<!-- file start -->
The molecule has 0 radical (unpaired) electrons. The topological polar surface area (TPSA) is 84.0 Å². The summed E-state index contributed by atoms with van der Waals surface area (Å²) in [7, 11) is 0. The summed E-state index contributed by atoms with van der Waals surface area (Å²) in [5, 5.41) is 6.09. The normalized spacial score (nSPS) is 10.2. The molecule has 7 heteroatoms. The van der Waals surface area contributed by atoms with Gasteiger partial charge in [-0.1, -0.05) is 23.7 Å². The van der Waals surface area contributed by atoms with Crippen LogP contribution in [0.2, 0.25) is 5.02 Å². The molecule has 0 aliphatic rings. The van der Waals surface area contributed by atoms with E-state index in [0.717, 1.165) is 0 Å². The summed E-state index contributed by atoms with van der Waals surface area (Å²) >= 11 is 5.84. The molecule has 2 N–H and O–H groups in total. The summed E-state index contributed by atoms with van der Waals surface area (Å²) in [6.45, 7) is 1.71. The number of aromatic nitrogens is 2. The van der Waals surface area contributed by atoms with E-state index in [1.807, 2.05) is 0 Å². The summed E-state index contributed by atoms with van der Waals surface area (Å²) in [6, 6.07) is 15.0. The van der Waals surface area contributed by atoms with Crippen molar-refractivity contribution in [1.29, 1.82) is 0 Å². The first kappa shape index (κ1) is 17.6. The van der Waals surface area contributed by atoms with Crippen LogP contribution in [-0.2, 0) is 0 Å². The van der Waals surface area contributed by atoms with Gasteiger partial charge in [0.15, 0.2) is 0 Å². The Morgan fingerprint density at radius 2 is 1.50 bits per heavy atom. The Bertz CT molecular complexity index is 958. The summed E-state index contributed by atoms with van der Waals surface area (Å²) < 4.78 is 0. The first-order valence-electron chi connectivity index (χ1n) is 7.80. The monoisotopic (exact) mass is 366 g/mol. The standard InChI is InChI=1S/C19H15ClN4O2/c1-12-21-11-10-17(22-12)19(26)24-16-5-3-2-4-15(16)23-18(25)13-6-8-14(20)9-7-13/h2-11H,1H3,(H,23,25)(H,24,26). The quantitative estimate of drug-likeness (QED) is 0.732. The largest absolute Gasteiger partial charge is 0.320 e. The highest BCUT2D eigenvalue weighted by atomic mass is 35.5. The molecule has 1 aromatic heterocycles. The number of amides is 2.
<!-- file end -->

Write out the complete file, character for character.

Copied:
The molecule has 0 radical (unpaired) electrons. The topological polar surface area (TPSA) is 84.0 Å². The summed E-state index contributed by atoms with van der Waals surface area (Å²) in [7, 11) is 0. The summed E-state index contributed by atoms with van der Waals surface area (Å²) in [5, 5.41) is 6.09. The normalized spacial score (nSPS) is 10.2. The molecule has 7 heteroatoms. The van der Waals surface area contributed by atoms with Gasteiger partial charge in [-0.1, -0.05) is 23.7 Å². The van der Waals surface area contributed by atoms with Crippen LogP contribution in [0.2, 0.25) is 5.02 Å². The molecule has 0 aliphatic rings. The van der Waals surface area contributed by atoms with E-state index in [0.717, 1.165) is 0 Å². The summed E-state index contributed by atoms with van der Waals surface area (Å²) >= 11 is 5.84. The molecule has 2 N–H and O–H groups in total. The summed E-state index contributed by atoms with van der Waals surface area (Å²) in [6.45, 7) is 1.71. The number of aromatic nitrogens is 2. The van der Waals surface area contributed by atoms with E-state index in [1.807, 2.05) is 0 Å². The summed E-state index contributed by atoms with van der Waals surface area (Å²) in [6, 6.07) is 15.0. The van der Waals surface area contributed by atoms with Crippen molar-refractivity contribution in [1.29, 1.82) is 0 Å². The first kappa shape index (κ1) is 17.6. The van der Waals surface area contributed by atoms with Crippen LogP contribution in [-0.2, 0) is 0 Å². The van der Waals surface area contributed by atoms with Gasteiger partial charge in [0.15, 0.2) is 0 Å². The Morgan fingerprint density at radius 2 is 1.50 bits per heavy atom. The Bertz CT molecular complexity index is 958. The summed E-state index contributed by atoms with van der Waals surface area (Å²) < 4.78 is 0. The first-order valence-electron chi connectivity index (χ1n) is 7.80. The monoisotopic (exact) mass is 366 g/mol. The standard InChI is InChI=1S/C19H15ClN4O2/c1-12-21-11-10-17(22-12)19(26)24-16-5-3-2-4-15(16)23-18(25)13-6-8-14(20)9-7-13/h2-11H,1H3,(H,23,25)(H,24,26). The quantitative estimate of drug-likeness (QED) is 0.732. The largest absolute Gasteiger partial charge is 0.320 e. The highest BCUT2D eigenvalue weighted by atomic mass is 35.5. The molecule has 1 aromatic heterocycles. The number of amides is 2.